San Miguel de Allende, Writings

Glorious voices lift heaven-ward in the San Miguel premiere of Michael Hoppé’s ‘Requiem for Peace and Reconciliation’

Michael and Monica Hoppé watch the performance of his “Requiem for Peace and Reconciliation.” on Wednesday afternoon in the Templo de la Tercera Orden in Centro.

“You know, I haven’t even heard it yet. I’m as clueless as everyone else today! I don’t know what to expect.”

The speaker on Wednesday afternoon was Michael Hoppé and the occasion was the San Miguel de Allende premiere of his sonorous and introspective Latin Mass for chorus and strings, “Requiem for Peace and Reconciliation.”

The perfect music for Dia de Muertos and these very troubled times.

From left, composer Michael Hoppé, director Mauro Ledesma, and Monica Hoppé after the San Miguel premiere performance of Requiem for Peace and Reconciliation.”

If the composer betrayed a slight air of nervousness, that is truly understandable. This is, after all, his hometown now and the composition is one of his finest achievements. A lot was on the line, artistically speaking.

Which is saying a lot.

Michael Hoppé has a stunning resume of compositions and albums. His music is heard in films and TV programs like “The Sopranos,” and performed by the Prague Symphony, and sung by Vangelis, Eliza Gilkyson, and many others. As a senior executive at PolyGram Records, he was instrumental in signing The Who, Kitaro, Vangelis, ABBA, and others.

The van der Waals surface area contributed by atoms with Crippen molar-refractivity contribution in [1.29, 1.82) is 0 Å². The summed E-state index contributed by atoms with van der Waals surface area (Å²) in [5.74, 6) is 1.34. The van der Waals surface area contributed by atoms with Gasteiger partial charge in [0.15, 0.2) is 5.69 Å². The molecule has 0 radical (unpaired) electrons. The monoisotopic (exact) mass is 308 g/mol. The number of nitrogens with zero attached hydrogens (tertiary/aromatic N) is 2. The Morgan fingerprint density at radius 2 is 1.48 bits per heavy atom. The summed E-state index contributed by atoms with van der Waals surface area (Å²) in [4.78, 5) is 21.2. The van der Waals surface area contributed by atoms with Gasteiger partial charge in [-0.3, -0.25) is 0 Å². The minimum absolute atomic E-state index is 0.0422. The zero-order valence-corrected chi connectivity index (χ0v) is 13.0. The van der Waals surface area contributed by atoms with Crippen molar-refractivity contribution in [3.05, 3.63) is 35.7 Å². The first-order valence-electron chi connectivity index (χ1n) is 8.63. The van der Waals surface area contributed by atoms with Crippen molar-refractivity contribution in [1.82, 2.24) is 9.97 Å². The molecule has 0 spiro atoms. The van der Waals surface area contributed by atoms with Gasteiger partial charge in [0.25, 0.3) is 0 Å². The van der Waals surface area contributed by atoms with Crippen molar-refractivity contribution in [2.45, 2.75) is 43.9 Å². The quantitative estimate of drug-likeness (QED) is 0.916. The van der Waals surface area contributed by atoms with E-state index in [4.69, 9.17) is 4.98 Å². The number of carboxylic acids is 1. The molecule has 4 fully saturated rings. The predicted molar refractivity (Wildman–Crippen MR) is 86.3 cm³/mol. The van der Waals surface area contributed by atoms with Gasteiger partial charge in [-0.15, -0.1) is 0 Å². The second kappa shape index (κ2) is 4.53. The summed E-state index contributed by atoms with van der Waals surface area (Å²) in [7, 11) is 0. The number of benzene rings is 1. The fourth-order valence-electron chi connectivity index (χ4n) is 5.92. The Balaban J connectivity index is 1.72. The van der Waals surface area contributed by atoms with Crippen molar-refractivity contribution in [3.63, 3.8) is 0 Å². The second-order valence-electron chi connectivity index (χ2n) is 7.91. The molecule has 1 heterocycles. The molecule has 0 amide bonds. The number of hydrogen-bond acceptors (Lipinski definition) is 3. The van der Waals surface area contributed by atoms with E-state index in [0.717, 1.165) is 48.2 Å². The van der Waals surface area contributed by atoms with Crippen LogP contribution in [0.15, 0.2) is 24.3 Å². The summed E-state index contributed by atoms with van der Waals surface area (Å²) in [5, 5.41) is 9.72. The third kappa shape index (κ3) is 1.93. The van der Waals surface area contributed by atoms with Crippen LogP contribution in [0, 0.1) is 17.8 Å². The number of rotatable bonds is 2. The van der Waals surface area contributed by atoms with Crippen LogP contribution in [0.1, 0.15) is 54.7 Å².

“Peace and Reconciliation” was recorded in 2020 by the Sedona Academy of Chamber Singers with the Tetra String Quartet.

This Requiem performance in San Miguel was actually nearly four years in the making, delayed as so many things were by Covid and the lockdown.

But on Wednesday, the voices of Chorale San Miguel, Coro Ópera Guanajuato, and Coro de Ópera de San Miguel merged some 40-plus strong to give the Requiem a stunning debut under the direction of Mauro Ledesma. Lifting the voices in a heavenly trajectory was a string quartet and at the organ, Malcolm Halliday.

The performance was in the uncharacteristically spare (for a Mexican church) Templo de la Tercera Orden, at the corner of San Francico and Juarez in Centro. In truth, its lack of architectural filigree and ornamentation, minimal statuary, and soaring ceiling make it an acoustic treasure. Very much like St. Paul’s Anglican Church on El Cordo, a prized venue for musical performances.

The temple lets voices — both human and instrumental — soar effortlessly and blend in harmony. It is the kind of place flutist Paul Horn enjoyed hurling crisply formed notes up into the high reaches, then played against them as they returned intact.

The combined choruses made good use of the space as the various voices were crisply separated — enabling tenors, sopranos, contraltos, and basses to each enjoy their subtlest moments of expression. It felt more like a lyrical conversation with God than a performance.

For Michael and his wife, Monica, I think the moment of conviction came during the third section of the Mass, the Sanctus with its uplifting hosannas and complete surrender of Heaven and Earth to the Deity. The music swells the chests of listeners with overwhelming optimism.

As the ensemble sang “Hosanna in Excelsis,” Monica turned to Michael and lightly touched his arm. He turned to her and they both nodded and smiled ever so slightly, the affirmative communication of a lifetime together.

“This is it,” they seemed to say. “They’ve done it.”

And they did.

Michael Hoppé thanks the audience while Mauro Ledesma (in black suit) acknowledges the performers. Facing Ledesma is Malcolm Halliday, another essential principal in this collaboration.